At the top where we had a snack last time we also stopped and waited for the rest. It’s a top with a beautiful view of the jungle. It’s truly amazing and we’re happy to be able to do this. Then the bees arrived.
I don’t know if any on the group kicked the hive but they were plentiful and very eager to drink our sweat. They landed anywhere they could get a taste of it. On us and on our backpacks. Katja has a story from childhood that includes kicking up Hornets nests. These bees are noting like the wasps in that matter, but the buzzing and crawling when they settle on you is bad enough. At first we thought it was just us that was bothered, but it turned out everyone was. We grabbed our packs and moved out. With Steven in front we gained good ground and stopped at the place we had lunch on Wednesday. That was the target fort today’s hike. Four of us sat there waiting until one from the group behind came and informed us they did lunch down at a lower ridge. We went down to them as we did a live version of the national anthem of Norway. Well down to the other group we had to do an encore. They had heard us coming down but wanted the live version. In celebration of 17th of May we happily agreed. Luckily without being filmed. When this is written I understand Katja filmed us on the first performance so it is made eternal anyway.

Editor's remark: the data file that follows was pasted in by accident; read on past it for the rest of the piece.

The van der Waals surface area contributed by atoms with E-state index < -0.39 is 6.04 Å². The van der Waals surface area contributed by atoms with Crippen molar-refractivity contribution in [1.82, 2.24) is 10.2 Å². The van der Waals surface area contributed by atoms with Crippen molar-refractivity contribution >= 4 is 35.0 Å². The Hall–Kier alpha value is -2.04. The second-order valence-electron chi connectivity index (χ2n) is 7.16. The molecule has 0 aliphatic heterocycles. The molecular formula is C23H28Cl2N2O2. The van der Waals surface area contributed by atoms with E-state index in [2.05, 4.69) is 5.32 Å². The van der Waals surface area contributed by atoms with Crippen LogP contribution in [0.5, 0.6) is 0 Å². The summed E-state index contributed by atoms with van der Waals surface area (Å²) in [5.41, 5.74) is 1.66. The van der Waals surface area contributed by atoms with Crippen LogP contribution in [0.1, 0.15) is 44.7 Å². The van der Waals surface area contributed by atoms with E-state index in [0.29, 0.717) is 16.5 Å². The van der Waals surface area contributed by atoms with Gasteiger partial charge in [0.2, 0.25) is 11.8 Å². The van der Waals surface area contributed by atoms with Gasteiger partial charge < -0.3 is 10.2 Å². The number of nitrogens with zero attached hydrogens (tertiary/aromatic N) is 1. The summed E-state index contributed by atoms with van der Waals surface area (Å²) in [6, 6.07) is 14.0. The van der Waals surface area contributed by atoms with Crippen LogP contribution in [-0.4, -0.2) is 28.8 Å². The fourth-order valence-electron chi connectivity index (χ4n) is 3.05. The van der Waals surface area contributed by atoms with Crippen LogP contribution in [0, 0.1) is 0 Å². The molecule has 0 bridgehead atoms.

The rest of the group, or most of the rest of the group, are having lunch together. The American girls, Andrew and Alexander in addition to a couple of the new faces stayed at the top with the bees. Katja gets shivers just thinking about it and express real concern for them.
We climb back up, probably today’s heaviest climb, and that says a lot. Steven is leading as always and when we get to the top there’s no one there. The bees are just as active though.
Bees are really good guys and won’t sting unless cornered. They die when they do it so as long as you don’t meet the suicide squad you should be OK. I unfortunately got a bee stick under the harness of my backpack and it stung me. It’s not painful really, at least not compared to the crazy pain I had in Myanmar when I got stung in Bagan. But it’s enough to feel it’s time to go.